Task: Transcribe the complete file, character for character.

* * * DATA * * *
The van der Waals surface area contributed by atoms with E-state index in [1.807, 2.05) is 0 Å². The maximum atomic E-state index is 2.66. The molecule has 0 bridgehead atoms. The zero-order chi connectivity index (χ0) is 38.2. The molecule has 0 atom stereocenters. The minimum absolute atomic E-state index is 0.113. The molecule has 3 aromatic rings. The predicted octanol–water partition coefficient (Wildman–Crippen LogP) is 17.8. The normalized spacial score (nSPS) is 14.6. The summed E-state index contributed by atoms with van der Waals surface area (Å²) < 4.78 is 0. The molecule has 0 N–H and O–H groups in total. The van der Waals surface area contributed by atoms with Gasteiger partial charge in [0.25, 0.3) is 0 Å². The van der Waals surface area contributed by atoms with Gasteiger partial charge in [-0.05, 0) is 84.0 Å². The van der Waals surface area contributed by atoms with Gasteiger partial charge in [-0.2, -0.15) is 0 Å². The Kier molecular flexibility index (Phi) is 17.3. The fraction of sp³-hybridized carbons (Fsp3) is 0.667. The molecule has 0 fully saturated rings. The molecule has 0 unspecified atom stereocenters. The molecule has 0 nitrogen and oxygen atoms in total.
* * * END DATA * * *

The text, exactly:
The van der Waals surface area contributed by atoms with E-state index in [1.807, 2.05) is 0 Å². The maximum atomic E-state index is 2.66. The molecule has 0 bridgehead atoms. The zero-order chi connectivity index (χ0) is 38.2. The molecule has 0 atom stereocenters. The minimum absolute atomic E-state index is 0.113. The molecule has 3 aromatic rings. The predicted octanol–water partition coefficient (Wildman–Crippen LogP) is 17.8. The normalized spacial score (nSPS) is 14.6. The summed E-state index contributed by atoms with van der Waals surface area (Å²) < 4.78 is 0. The molecule has 0 N–H and O–H groups in total. The van der Waals surface area contributed by atoms with Gasteiger partial charge in [0.25, 0.3) is 0 Å². The van der Waals surface area contributed by atoms with Gasteiger partial charge in [-0.05, 0) is 84.0 Å². The van der Waals surface area contributed by atoms with Gasteiger partial charge in [-0.2, -0.15) is 0 Å². The Kier molecular flexibility index (Phi) is 17.3. The fraction of sp³-hybridized carbons (Fsp3) is 0.667. The molecule has 0 fully saturated rings. The molecule has 0 unspecified atom stereocenters. The molecule has 0 nitrogen and oxygen atoms in total.